Joseph Fitzpatrick Was Our Teacher, 1991Raymond Jennings Saunders (American, born 1934)
Raymond Saunders is best known for his large-scale, mixedmedia compositions. Rooted in the urban experience, his creations are improvisational encounters between collage and painting. References to jazz musicians often appear in his paintings, in this instance “Bird.” Also common to his juxtapositions are the signs and sounds of American cities united on the chalkboard illusion he favors. This painting is rich in iconography and addresses many topics at once. It is autobiographical, especially as a remembrance of a personal icon in the artist’s life, Joseph Fitzpatrick, the highschool art instructor who inspired Saunders to express himself. Fitzpatrick was also Andy Warhol’s teacher, a relationship highlighted by the pulp reproductions of Warhol’s Marilyn and Flowers pasted into the composition. More personal yet is the name Marie, the artist’s mother, a recurring motif in Saunders’s work. Saunders’s anti-war sentiments and references to the universal struggle for human rights loom largest of all. Written in “chalk” are “Malcolm X, King, Harlem, pax,” and “peace.” Among many signs of the American Civil Rights movement appears photographer Gordon Parks’s famous American Gothic.1 Images of Vietnam War protests and the boldly stenciled “1991,” the date of the painting, allude to American involvement in international conflicts broadly, and specifically to the end of the Persian Gulf War. Overarching the entire composition is Saunders’s grappling with Sino-American relations, seen in clippings of Tiananmen Square, Mao’s portrait, the Republic of China emblem, and other newsworthy references.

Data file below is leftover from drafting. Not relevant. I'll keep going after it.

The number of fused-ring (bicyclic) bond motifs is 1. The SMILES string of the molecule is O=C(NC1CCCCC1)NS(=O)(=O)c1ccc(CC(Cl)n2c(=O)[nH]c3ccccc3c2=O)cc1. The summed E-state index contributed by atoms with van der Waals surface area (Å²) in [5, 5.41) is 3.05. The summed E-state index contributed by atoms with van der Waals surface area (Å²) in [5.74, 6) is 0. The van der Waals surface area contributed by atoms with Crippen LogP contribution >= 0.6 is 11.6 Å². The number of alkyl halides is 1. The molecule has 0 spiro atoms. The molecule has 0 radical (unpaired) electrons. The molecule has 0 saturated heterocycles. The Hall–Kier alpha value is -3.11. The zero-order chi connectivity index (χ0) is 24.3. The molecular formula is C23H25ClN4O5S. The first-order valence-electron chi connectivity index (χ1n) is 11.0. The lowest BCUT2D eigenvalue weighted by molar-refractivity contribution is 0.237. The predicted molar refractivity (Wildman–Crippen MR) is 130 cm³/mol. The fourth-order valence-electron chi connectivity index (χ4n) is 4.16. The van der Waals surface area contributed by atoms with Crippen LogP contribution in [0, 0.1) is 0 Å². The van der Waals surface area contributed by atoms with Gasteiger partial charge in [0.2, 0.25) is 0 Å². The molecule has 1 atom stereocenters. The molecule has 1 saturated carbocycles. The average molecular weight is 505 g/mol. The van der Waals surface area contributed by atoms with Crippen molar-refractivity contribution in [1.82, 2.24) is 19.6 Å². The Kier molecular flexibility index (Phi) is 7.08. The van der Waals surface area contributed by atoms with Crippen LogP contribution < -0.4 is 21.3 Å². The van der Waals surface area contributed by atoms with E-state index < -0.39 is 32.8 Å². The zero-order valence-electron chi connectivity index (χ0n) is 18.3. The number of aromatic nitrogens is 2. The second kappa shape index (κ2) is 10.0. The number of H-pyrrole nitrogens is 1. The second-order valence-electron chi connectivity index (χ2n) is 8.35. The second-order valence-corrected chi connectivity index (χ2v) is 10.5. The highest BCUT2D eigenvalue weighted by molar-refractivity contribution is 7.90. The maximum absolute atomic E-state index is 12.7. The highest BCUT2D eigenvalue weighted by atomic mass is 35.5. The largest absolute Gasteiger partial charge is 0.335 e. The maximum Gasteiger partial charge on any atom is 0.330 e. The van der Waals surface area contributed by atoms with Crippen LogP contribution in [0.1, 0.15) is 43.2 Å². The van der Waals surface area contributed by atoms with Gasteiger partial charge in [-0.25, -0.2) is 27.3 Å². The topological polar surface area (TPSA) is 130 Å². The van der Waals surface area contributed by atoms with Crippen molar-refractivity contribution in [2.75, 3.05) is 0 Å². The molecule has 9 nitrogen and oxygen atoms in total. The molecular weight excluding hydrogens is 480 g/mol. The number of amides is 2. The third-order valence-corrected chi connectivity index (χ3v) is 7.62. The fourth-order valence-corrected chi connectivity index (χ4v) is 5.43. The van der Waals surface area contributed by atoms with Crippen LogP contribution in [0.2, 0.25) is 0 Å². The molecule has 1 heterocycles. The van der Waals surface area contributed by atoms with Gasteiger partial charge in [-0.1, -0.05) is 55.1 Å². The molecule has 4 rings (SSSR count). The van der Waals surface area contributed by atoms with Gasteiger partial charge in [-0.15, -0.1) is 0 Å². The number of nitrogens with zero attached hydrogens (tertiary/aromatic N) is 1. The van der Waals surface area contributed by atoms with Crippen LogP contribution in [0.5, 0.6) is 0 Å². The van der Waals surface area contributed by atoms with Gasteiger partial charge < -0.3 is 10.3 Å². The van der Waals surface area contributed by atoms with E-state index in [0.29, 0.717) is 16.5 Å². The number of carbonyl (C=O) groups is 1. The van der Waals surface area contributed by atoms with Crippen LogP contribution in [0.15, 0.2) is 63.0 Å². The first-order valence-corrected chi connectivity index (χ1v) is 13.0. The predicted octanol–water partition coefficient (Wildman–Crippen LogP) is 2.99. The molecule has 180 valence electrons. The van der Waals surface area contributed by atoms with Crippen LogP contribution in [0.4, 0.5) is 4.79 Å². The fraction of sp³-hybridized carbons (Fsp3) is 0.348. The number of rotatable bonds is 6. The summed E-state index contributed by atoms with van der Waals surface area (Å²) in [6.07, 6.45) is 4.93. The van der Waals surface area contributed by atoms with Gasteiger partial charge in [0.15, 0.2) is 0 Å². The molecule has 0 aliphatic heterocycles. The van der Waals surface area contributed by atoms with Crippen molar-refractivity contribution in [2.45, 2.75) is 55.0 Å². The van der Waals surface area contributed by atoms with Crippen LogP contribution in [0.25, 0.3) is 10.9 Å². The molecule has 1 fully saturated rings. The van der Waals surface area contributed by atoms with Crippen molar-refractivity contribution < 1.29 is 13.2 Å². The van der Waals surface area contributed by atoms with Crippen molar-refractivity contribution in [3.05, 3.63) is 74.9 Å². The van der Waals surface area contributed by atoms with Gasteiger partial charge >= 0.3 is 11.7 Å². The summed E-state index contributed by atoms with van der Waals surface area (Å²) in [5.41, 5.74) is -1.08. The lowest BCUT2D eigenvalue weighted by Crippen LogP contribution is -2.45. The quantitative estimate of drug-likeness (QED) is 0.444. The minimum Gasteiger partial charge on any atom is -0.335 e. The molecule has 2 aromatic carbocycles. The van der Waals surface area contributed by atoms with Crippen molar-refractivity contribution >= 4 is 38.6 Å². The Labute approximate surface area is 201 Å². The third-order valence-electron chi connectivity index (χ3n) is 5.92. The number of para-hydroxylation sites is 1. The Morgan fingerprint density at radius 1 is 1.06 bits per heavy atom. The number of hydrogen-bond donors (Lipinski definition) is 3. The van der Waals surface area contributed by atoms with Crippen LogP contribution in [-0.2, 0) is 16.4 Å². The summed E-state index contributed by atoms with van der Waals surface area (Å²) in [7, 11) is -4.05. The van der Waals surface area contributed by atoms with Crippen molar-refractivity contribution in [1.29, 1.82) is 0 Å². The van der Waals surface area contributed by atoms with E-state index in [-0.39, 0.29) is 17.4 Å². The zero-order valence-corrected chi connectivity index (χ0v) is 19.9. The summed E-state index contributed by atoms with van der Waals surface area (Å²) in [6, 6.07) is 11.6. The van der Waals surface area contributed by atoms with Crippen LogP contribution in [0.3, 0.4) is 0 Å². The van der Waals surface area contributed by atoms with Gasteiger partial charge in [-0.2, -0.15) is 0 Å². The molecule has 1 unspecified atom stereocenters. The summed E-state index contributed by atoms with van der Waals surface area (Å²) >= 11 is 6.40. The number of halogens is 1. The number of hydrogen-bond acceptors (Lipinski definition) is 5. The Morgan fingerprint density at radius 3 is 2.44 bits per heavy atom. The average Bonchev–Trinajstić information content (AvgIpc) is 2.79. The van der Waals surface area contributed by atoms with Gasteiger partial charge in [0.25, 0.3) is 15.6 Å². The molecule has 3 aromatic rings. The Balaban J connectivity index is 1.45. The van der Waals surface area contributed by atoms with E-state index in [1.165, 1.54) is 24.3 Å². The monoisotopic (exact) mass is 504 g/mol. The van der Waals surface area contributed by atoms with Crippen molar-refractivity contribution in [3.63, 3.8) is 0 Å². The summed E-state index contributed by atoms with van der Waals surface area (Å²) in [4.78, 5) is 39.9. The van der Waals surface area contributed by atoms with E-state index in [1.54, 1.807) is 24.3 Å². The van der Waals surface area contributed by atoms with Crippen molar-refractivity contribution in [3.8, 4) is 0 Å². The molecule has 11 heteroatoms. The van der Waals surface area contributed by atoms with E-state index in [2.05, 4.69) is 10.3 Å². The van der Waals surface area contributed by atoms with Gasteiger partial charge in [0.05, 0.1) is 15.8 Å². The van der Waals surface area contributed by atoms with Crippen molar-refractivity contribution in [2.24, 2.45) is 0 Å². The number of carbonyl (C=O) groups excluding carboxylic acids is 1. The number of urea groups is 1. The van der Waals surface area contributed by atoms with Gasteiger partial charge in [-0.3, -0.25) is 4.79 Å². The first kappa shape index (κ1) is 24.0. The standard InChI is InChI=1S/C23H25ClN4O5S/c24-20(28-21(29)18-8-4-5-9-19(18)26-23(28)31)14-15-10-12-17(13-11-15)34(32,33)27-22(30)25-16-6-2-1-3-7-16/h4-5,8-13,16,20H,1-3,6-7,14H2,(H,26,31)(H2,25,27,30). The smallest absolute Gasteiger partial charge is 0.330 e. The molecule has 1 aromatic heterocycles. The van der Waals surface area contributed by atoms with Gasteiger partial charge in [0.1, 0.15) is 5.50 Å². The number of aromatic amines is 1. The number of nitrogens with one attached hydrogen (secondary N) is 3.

1. Full title: American Gothic: Mrs. Ella Watson, Washington, DC, 1942.